Golden, Grace

Date of Birth:
2 Apr 1904
Date of Death:
3 Jun 1993
Golden, Grace

Grace Lydia Golden was born in east London on 2 April 1904 to a working-class family. At the age of five, she moved to the City end of Southwark Bridge Road where, from the top window of a five-storey house, she could observe the working Thames river.

Golden lived and worked in London all her life, remaining captivated with the city of her childhood. As an artist, she depicted an extraordinary range of London life in her work.

Golden completed her secondary education at the City of London School for Girls. She went on to study at Chelsea School of Art and the Royal College of Arts, and later the Regent Street Polytechnic.

At the Royal College, training encouraged students to be 'professional' rather than 'vocational'. Wood engraving and book illustration were promoted during these years, and Golden skilfully exploited the medium.

The work Golden produced during her time at the college is regarded as some of her most original. Golden always belittled its importance, saying that students were expected to 'have a bash at everything'. However the works have boldness and humour that Golden later abandoned for a more traditional style in her commissioned book illustrations.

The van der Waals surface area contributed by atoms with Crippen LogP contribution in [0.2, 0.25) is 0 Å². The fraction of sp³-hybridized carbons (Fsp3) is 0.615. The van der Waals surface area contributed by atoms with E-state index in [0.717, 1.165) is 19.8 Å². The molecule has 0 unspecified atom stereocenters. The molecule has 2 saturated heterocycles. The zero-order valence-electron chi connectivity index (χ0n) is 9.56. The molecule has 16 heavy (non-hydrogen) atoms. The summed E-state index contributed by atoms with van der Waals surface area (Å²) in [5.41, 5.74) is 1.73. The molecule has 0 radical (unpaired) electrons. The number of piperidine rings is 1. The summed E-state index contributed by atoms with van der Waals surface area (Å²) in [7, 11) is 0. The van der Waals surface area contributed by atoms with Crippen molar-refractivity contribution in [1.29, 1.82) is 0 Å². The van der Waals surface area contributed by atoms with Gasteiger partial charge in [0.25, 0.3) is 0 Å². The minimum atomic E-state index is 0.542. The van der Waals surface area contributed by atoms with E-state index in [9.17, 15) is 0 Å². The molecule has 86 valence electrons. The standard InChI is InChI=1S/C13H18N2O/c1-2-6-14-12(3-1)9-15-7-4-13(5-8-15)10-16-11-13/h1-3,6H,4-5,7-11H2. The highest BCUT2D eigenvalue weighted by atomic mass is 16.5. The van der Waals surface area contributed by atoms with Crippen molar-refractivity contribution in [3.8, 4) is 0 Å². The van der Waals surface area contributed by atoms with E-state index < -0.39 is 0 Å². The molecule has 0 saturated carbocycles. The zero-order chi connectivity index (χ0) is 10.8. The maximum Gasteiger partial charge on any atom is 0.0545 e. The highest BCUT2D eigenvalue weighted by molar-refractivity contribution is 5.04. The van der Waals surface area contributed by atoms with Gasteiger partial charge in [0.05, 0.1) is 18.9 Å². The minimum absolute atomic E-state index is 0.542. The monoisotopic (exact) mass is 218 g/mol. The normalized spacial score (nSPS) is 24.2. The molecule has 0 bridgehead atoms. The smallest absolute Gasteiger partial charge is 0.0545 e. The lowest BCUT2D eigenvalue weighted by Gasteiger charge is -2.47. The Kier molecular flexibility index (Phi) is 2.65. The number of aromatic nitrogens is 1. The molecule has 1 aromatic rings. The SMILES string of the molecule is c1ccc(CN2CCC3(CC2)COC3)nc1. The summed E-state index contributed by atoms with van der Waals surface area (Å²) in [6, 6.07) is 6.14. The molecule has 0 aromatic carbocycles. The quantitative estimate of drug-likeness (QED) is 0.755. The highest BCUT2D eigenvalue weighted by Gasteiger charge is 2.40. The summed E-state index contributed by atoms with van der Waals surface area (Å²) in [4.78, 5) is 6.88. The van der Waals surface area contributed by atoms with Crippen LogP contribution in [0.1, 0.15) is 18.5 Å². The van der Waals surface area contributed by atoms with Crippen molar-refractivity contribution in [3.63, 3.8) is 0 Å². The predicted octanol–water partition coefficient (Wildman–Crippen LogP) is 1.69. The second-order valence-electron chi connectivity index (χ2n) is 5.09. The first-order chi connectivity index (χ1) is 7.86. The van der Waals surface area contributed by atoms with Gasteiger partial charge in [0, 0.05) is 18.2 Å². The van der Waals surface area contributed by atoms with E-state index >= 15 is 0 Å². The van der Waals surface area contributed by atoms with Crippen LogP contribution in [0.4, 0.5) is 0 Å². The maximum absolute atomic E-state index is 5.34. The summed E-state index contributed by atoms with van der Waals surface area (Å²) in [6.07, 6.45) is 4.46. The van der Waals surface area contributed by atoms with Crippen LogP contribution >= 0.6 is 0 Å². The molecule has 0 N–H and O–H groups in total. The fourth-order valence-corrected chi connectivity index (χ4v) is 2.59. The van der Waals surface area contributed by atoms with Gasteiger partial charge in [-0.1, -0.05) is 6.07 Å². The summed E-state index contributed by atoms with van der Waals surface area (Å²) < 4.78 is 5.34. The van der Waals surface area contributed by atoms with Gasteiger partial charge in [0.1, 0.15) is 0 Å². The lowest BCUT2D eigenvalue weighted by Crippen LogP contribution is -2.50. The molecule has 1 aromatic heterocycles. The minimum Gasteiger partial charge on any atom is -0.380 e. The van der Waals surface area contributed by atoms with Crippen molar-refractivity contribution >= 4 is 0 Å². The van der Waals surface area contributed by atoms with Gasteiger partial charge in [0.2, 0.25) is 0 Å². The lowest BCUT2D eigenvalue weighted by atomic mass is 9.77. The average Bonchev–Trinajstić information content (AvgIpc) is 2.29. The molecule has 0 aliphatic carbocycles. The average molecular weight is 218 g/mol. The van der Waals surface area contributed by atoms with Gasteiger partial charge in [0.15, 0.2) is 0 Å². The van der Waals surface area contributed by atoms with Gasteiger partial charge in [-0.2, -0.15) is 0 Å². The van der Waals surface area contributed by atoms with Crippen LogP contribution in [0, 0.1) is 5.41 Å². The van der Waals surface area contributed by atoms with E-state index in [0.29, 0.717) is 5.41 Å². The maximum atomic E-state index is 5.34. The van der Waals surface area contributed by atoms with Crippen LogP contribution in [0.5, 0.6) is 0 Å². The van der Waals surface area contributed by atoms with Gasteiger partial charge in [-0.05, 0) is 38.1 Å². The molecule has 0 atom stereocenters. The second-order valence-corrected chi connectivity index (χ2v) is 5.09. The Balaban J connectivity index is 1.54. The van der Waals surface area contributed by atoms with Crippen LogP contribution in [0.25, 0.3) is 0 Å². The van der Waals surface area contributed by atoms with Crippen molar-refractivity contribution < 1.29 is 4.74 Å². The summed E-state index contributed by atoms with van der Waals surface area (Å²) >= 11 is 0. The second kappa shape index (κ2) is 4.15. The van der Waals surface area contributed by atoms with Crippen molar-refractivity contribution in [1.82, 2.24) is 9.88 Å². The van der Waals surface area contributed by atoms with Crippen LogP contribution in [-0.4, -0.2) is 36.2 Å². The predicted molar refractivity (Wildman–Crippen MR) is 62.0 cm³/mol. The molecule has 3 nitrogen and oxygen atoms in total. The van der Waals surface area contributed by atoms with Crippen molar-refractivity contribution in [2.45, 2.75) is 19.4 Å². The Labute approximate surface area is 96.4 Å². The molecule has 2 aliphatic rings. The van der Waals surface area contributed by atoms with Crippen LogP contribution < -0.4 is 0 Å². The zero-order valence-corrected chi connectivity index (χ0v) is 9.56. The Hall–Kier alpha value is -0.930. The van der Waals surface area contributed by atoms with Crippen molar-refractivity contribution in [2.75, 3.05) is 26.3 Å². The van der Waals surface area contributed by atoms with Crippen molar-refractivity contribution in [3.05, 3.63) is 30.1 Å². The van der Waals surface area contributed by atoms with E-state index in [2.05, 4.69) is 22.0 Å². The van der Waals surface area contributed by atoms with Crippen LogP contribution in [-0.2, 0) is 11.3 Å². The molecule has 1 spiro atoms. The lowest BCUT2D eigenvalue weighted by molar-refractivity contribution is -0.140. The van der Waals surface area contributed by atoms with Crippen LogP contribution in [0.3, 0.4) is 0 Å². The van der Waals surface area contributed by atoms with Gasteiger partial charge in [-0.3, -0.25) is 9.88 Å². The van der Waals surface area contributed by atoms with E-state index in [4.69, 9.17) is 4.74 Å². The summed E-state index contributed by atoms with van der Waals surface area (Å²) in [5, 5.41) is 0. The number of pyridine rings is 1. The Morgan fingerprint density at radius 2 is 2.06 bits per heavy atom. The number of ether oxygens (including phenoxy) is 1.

Golden had an extraordinary ability to characterise people, and the human qualities seen in her work are exceptional. The detail in her illustrations, which involved painstaking research, was uncharacteristic of the style at that time.

Golden was able to make a living from her art at a time when it was very difficult for a woman to do so. Yet she always felt she had opted for a second-ranking career in commercial art.

Golden exhibited at the Royal Academy between 1936 and 1940, and later regretted not devoting more time to oil painting. She frequently commented, 'I've wasted my time - I could have been successful and famous if I hadn't worked the way I did.'

Bookmark with:

  • What are these?